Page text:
As a result, road users became ever more accustomed to viewing navigation, traffic, weather, tolling, and parking information as a necessity, rather than a luxury. In a fashion similar to what Google did for web searching, new transportation data aggregators and their distribution channel partners (e.g. internet and mobile app developers, radio, TV) began alleviating the traveler's burden of browsing for information relevant to their trip. Such "new mobility" information services reduce traveler uncertainty - that is, uncertainty regarding to trip routes, travel times, costs, payment options, fuel availability, and other needs.
Beyond data aggregators, larger data warehouses emerged, like the University of Maryland Center for Advanced Transportation Technology (CATT) Laboratory in the United States. Such warehouses amass harvested data and make it ready-for-market, nicely packaged and easily consumable. Transportation data market intermediaries continue to refine, clean, and present the data, bartering for information and other considerations in the growing data marketplace with various transportation communities such as transit, freight, personal vehicle, road, and parking operators.
Lastly, cars themselves are getting smarter. Vehicle-oriented services are often designed to preserve and maintain vehicle assets from wear and damage through remote monitoring, predictive diagnostics, and safe driver incentives such as discounts from pay-as-you drive insurance. Better data means safer cars. Next-generation vehicles, equipped with dedicated short range Vehicle-to-Vehicle communications, will exchange standardized data on scales unimaginable until just a few years ago. Self-driving cars and other robotic marvels will cultivate enormous stocks of data and computing power to intelligently navigate roads.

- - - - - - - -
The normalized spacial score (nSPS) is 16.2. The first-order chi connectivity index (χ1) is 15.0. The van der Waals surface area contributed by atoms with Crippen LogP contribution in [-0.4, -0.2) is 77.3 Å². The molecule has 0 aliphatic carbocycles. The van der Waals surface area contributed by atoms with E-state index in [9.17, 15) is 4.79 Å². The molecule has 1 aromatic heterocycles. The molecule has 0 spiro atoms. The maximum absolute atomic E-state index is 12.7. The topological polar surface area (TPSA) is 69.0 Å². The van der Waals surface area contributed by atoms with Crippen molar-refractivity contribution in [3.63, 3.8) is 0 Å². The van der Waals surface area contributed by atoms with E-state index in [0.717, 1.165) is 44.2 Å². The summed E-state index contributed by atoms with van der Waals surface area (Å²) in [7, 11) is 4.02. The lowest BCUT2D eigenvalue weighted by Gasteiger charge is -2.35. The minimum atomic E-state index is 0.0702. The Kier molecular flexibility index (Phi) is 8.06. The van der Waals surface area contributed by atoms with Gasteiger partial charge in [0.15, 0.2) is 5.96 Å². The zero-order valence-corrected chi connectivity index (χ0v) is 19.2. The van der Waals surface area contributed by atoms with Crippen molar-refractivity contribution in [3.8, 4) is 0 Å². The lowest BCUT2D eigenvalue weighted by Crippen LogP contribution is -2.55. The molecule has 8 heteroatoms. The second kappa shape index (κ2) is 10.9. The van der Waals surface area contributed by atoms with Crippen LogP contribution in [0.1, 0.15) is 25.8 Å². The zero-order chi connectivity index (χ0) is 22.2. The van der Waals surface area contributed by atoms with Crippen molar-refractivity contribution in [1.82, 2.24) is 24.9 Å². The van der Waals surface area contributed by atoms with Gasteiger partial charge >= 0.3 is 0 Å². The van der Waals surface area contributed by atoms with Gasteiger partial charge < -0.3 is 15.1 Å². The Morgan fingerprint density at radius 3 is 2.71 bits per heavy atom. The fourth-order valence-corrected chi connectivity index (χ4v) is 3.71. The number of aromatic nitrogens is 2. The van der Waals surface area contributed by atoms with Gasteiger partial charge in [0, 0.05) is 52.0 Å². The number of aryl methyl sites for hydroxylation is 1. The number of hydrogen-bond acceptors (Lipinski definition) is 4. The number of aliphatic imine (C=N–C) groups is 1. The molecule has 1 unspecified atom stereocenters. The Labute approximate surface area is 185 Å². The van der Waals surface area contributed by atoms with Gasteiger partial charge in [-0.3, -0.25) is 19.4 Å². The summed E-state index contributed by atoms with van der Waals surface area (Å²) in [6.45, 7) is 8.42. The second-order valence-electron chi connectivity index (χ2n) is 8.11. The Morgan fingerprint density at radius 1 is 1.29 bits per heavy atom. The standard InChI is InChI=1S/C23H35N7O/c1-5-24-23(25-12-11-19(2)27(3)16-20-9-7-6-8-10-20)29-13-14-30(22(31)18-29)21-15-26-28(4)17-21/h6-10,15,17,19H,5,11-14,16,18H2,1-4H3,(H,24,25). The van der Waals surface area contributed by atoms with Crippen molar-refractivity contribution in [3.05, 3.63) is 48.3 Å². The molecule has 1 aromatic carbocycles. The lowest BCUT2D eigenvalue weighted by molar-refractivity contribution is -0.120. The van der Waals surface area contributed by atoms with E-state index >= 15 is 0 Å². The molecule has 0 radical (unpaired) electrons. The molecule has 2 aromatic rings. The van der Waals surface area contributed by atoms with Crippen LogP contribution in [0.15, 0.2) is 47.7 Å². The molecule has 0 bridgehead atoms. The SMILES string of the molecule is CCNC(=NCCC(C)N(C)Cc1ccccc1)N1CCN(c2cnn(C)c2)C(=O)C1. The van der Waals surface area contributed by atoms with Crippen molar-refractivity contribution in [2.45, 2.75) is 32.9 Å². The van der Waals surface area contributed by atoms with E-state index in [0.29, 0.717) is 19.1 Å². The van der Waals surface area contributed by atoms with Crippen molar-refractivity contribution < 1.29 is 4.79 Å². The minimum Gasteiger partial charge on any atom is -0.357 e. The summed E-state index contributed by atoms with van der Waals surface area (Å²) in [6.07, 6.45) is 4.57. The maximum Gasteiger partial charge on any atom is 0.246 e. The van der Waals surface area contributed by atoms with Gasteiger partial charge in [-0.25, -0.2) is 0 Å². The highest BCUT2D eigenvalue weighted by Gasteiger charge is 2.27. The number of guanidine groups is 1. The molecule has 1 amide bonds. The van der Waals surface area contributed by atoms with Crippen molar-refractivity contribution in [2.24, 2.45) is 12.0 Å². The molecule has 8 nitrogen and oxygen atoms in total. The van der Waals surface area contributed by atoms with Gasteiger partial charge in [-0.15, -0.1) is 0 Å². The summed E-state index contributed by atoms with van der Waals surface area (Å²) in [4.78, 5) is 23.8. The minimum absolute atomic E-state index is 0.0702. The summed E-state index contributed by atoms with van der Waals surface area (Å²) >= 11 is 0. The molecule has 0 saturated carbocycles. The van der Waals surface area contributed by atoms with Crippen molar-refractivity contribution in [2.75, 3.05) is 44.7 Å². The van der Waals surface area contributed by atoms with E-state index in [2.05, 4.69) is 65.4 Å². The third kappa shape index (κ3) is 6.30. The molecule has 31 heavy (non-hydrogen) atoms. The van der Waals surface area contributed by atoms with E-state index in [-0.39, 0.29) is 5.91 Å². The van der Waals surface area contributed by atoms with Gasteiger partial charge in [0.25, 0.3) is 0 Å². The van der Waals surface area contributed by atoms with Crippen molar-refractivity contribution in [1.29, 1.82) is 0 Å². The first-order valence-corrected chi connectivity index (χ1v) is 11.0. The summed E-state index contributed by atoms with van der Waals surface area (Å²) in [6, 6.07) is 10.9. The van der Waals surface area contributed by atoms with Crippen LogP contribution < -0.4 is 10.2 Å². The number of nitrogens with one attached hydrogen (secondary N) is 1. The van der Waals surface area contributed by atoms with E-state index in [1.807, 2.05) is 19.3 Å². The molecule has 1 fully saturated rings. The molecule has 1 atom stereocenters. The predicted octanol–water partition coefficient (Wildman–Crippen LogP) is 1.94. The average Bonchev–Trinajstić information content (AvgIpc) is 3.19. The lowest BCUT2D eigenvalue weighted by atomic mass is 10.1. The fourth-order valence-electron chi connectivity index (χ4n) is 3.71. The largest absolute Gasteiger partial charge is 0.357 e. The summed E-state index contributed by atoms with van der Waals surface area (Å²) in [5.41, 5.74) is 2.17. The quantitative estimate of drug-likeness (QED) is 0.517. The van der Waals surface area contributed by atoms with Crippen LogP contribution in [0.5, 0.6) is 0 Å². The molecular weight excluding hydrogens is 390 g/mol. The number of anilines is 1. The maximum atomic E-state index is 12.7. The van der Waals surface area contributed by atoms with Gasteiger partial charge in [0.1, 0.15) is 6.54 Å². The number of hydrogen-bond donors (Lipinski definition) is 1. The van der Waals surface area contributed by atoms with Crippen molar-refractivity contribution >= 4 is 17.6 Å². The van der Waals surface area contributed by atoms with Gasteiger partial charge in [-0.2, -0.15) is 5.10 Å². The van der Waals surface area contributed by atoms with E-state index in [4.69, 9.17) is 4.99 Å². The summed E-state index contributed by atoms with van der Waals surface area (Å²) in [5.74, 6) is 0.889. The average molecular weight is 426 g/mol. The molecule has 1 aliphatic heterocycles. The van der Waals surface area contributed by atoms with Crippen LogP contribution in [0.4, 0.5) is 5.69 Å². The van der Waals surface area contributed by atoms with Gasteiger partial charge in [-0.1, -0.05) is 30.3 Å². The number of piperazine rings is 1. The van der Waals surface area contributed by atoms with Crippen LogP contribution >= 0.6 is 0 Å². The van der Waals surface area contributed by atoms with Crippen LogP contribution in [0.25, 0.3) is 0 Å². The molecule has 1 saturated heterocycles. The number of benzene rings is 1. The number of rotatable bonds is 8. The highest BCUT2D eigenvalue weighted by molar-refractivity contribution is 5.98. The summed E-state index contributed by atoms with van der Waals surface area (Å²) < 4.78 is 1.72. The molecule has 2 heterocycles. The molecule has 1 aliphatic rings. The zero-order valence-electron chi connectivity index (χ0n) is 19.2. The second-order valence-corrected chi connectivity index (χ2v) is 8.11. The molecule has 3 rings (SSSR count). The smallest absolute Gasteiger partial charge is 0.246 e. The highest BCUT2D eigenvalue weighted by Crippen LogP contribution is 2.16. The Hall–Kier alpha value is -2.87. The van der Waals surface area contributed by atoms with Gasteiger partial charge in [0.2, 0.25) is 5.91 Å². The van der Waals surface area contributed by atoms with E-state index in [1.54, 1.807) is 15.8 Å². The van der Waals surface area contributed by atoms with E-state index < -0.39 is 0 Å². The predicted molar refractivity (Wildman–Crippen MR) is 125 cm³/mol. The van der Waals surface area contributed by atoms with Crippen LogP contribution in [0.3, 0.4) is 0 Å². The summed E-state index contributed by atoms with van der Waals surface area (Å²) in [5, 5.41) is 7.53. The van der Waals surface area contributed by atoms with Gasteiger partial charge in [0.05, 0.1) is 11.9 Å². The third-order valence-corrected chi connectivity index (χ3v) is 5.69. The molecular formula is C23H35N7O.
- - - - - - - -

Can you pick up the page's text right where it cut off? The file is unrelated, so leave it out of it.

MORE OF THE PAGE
The transportation data market has been a great story of success and progress. However, the impediments for transportation to exploit "big data" are still many, and they range from the technical to the institutional. Many public transportation authorities have little ambition to move beyond subsistence data farming. Agencies still are worried about the costs or risks of more data collection and sharing. Of particular concern are the stresses placed on their mission in tight budgetary times, and the potential impact of liability and privacy. ITS America is looking forward to working with its members and the International Transport Forum to address some these problems, and to establish sustainable data farming practices and communities.
About Steven Bayless and Sean Murphy of ITS America
Steven H. Bayless is Senior Director for Telecommunications and Telematics, focusing on Connected Vehicle crash avoidance and applications. Sean Murphy is a Transportation Specialist working in the field of fleet and traveler information.